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Rievoulx Abbey and Helmsley Castle

Best class trip ever!

On February 21, I went on a class trip to Rievoulx Abbey and the town of Helmsley. It was for my class called "The Visual Past" where we look at ruins of abbeys and castles in order to see what we can learn from the ruins.

Rievoulx was built in by Walter Espec 1132. It was one of the first Cistercian installations in the North of England and therefore pivitol to spreading the order in England. The Abbey run out of money and slowly the dissolution began. In the end, only a few monks lived there. This is what it looks like today:


This is the chapel. The area behind me is the holiest place in the Abbey. It would have been blocked off for anyone but monks. (Bit of a superiority complex if you ask me)

You can still see the fireplaces!

Behind the wall in the back would have been the toliets. Even Monks had to dispose of waste ;)


This is the basement of what would have been the dining room. I am standing on what would have been the first level. This would have been my favorite building if I were a monk which is probably why I would make a terrible monk :P . This is also the building that ultimately led to the downfall of the abbey because it cost too much to build and left it bankrupt.

This is the drainage system for the abbey

So basically, Rievoulx is absolutely stimulating for the imagination. It is beautiful, but it is also amazing to look at what would have been. Today it may seem like just pleasant scenery, but you can see the remains of a lifestyle from hundreds of years ago.

We had the afternoon in Helmsley and my friend, Makenzie, and I went to the castle. It is also now in ruins but absolutely scenic!


Here you can see the remnants of where a staircase would have been- that lighter stone zig-zag.

The moat! This castle was designed to be defended.

Another defense: the Southern gate with a bridge across the moat.

This is the view of the tower from the house. It is, apparently, symbolic because you can see the defense tower and below and see the town of Helmsely(well you could if I took a better picture) so it affirms the dominance of the castle.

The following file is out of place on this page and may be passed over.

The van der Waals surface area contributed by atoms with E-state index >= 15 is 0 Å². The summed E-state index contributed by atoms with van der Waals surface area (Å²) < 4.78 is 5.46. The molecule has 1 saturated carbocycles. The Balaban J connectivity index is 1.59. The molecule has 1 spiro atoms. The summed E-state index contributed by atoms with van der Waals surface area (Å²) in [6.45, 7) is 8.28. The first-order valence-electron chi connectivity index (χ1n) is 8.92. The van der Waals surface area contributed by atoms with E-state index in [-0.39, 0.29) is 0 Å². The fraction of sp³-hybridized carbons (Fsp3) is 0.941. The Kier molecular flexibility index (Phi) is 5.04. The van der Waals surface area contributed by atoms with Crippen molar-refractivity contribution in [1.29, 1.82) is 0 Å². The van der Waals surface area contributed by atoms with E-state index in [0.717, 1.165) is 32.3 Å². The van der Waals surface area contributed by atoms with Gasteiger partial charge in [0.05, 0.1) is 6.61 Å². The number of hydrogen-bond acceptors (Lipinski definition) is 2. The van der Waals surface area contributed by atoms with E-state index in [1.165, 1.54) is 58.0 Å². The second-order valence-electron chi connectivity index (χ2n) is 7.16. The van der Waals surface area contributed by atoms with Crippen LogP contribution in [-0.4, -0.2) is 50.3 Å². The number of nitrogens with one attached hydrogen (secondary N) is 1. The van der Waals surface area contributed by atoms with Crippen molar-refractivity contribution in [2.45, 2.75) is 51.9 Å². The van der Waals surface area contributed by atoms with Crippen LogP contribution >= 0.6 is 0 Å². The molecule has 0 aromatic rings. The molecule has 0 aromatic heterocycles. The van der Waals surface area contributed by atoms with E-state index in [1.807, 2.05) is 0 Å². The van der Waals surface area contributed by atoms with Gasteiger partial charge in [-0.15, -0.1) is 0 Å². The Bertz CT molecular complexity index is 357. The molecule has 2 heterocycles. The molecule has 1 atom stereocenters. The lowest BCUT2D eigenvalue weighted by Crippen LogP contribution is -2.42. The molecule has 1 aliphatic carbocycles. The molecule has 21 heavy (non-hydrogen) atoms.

Posted by Kateogan 07:36 Archived in England Tagged bridges history beautiful castle monks scenic abbey sunshine rievoulx helmsley Comments (0)


a day trip the the quaint town on a hill

The first class excursion the class went to was Durham, about an hour north of York. Once we got off the train, we were immediately greeted with a high view of the city, and it was unbelievable:

We walked through town to the cathedral and castle which can be seen in the picture from the train station. We turned the corner and saw the cathedral. Needless to say, we were pretty awestruck.


What makes this beautiful building even more beautiful is it's complicated history. (Can you believe that coming from me :P) It was originally built around the shrine to Saint Cuthburt. His remains are actually still in the church with a shrine for prayer and reflection. His bones were thrown into the yard during Henry VIII's sacking but eventually were put back into a more modest grave. Behind the grave is an intricate insert with lots of empty spaces- it looked like a huge multi-faceted picture frame. There were originally gold statues in there, but they were removed and buried before Henry VIII could get them....and never found. So somewhere there is lots of gold statues buried.

(We are entering the section where all pictures taken were taken illegaly because no photography was allowed in the cathedral or the castle. Therefore they are weird angles and poorly exposed.)


The other end held the tomb of the Venerable Bede, who was a monk, theologian, historian, and general academic in the medieval times. It also is what used to be the women's chapel because women were not allowed too close to a place so holy such as the grave of St. Cuthbert. There are so many other fascinating and great things in the Cathedral but I can't talk about everything :)

The next place we visited was Durham Castle. This castle is, once again, quite scenic


My favorite place in the castle was the old Norman Chapel. This chapel is uniquely preserved in the Norman style because it was closed off for a few hundred years. It has an Anglo-Saxon floor(pictured left), which is not normal for Norman chapel and quite possibly because the all the Norman masons were tied up with the Cathedral. It also has carvings of a mermaid and The Green Man, which is a pagan symbol. This is possibly because they were trying to incorporate aspects of the pagan religion to Christianity to make it more digestible to the pagans.
[Sorry for the poor angles. I was trying to sneak a picture without being caught]

Again there were lots of cool things in the castle. Unfortunately, I was less fortunate in sneaking pictures of these. One interesting feature is the second chapel built by Bishop Tunstall. It was built during the reign of Henry VIII and the religious turmoil. He built it to satisfy the Catholics but built it modestly to satisfy the Protestants. He spent his life converting between the two depending who was the ruler at the time, ultimately dying in the Tower of London because he wanted to die a Catholic even though Elizabeth I was Protestant.

I suppose the best way to end this post would be the pretty scenic views of Durham as a whole.


Posted by Kateogan 13:24 Archived in England Tagged sunset england cathedral castle scenic durham cuthbert Comments (0)

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